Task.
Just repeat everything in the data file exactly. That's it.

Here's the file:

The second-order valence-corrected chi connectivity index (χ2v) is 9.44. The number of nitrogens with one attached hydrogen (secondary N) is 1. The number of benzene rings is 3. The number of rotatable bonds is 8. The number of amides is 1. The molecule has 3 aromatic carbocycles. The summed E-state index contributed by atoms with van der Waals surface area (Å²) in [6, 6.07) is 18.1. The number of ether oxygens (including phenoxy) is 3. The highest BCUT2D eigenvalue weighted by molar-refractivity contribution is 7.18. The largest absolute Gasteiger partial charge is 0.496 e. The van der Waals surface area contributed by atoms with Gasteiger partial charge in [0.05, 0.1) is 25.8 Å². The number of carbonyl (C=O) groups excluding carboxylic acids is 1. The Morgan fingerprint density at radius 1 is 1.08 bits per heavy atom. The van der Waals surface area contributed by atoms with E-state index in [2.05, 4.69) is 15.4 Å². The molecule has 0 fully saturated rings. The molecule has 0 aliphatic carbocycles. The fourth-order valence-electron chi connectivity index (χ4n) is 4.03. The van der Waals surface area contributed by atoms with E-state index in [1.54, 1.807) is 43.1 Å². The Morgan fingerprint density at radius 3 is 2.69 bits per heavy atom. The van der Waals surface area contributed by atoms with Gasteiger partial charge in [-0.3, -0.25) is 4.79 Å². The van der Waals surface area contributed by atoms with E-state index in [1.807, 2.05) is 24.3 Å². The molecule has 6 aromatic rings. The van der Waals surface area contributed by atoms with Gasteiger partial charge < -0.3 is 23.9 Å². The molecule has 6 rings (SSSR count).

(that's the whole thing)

The second-order valence-corrected chi connectivity index (χ2v) is 9.44. The number of nitrogens with one attached hydrogen (secondary N) is 1. The number of benzene rings is 3. The number of rotatable bonds is 8. The number of amides is 1. The molecule has 3 aromatic carbocycles. The summed E-state index contributed by atoms with van der Waals surface area (Å²) in [6, 6.07) is 18.1. The number of ether oxygens (including phenoxy) is 3. The highest BCUT2D eigenvalue weighted by molar-refractivity contribution is 7.18. The largest absolute Gasteiger partial charge is 0.496 e. The van der Waals surface area contributed by atoms with Gasteiger partial charge in [0.05, 0.1) is 25.8 Å². The number of carbonyl (C=O) groups excluding carboxylic acids is 1. The Morgan fingerprint density at radius 1 is 1.08 bits per heavy atom. The van der Waals surface area contributed by atoms with E-state index in [2.05, 4.69) is 15.4 Å². The molecule has 0 fully saturated rings. The molecule has 0 aliphatic carbocycles. The fourth-order valence-electron chi connectivity index (χ4n) is 4.03. The van der Waals surface area contributed by atoms with E-state index in [1.54, 1.807) is 43.1 Å². The Morgan fingerprint density at radius 3 is 2.69 bits per heavy atom. The van der Waals surface area contributed by atoms with Gasteiger partial charge in [-0.3, -0.25) is 4.79 Å². The van der Waals surface area contributed by atoms with E-state index in [1.807, 2.05) is 24.3 Å². The molecule has 6 aromatic rings. The van der Waals surface area contributed by atoms with Gasteiger partial charge < -0.3 is 23.9 Å². The molecule has 6 rings (SSSR count).